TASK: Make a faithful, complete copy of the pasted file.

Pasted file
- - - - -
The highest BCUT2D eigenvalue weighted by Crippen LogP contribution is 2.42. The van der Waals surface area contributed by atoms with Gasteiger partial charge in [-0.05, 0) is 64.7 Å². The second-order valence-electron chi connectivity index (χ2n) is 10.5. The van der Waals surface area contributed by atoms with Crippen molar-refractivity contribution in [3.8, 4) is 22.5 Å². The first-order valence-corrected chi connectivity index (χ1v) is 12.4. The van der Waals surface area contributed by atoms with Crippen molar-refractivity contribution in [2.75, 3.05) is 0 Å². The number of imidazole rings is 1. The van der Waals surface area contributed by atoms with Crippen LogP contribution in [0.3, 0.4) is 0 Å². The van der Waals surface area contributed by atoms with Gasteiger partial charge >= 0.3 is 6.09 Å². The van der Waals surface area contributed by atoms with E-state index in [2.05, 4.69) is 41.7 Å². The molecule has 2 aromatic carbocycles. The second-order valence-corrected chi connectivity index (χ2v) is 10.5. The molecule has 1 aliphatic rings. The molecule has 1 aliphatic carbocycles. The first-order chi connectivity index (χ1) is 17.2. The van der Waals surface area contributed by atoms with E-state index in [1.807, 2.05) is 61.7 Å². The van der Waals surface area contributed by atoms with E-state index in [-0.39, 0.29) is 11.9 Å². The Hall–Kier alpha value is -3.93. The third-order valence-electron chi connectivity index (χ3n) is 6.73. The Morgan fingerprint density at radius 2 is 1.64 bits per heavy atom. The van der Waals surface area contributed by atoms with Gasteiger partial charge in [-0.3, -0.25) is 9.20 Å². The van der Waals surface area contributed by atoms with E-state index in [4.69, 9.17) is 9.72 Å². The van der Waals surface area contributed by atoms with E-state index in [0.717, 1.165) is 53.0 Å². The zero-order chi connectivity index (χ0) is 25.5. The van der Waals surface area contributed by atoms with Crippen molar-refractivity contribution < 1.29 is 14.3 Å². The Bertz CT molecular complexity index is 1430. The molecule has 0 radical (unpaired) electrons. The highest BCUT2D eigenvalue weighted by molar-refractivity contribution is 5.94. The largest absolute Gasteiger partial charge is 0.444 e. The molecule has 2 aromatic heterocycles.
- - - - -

The highest BCUT2D eigenvalue weighted by Crippen LogP contribution is 2.42. The van der Waals surface area contributed by atoms with Gasteiger partial charge in [-0.05, 0) is 64.7 Å². The second-order valence-electron chi connectivity index (χ2n) is 10.5. The van der Waals surface area contributed by atoms with Crippen molar-refractivity contribution in [3.8, 4) is 22.5 Å². The first-order valence-corrected chi connectivity index (χ1v) is 12.4. The van der Waals surface area contributed by atoms with Crippen molar-refractivity contribution in [2.75, 3.05) is 0 Å². The number of imidazole rings is 1. The van der Waals surface area contributed by atoms with Crippen LogP contribution in [0.3, 0.4) is 0 Å². The van der Waals surface area contributed by atoms with Gasteiger partial charge >= 0.3 is 6.09 Å². The van der Waals surface area contributed by atoms with E-state index in [2.05, 4.69) is 41.7 Å². The molecule has 2 aromatic carbocycles. The second-order valence-corrected chi connectivity index (χ2v) is 10.5. The molecule has 1 aliphatic rings. The molecule has 1 aliphatic carbocycles. The first-order chi connectivity index (χ1) is 17.2. The van der Waals surface area contributed by atoms with E-state index in [1.807, 2.05) is 61.7 Å². The van der Waals surface area contributed by atoms with E-state index in [-0.39, 0.29) is 11.9 Å². The Hall–Kier alpha value is -3.93. The third-order valence-electron chi connectivity index (χ3n) is 6.73. The Morgan fingerprint density at radius 2 is 1.64 bits per heavy atom. The van der Waals surface area contributed by atoms with Gasteiger partial charge in [-0.3, -0.25) is 9.20 Å². The van der Waals surface area contributed by atoms with E-state index in [4.69, 9.17) is 9.72 Å². The van der Waals surface area contributed by atoms with E-state index in [0.717, 1.165) is 53.0 Å². The zero-order chi connectivity index (χ0) is 25.5. The van der Waals surface area contributed by atoms with Crippen molar-refractivity contribution < 1.29 is 14.3 Å². The Bertz CT molecular complexity index is 1430. The molecule has 0 radical (unpaired) electrons. The highest BCUT2D eigenvalue weighted by molar-refractivity contribution is 5.94. The largest absolute Gasteiger partial charge is 0.444 e. The molecule has 2 aromatic heterocycles.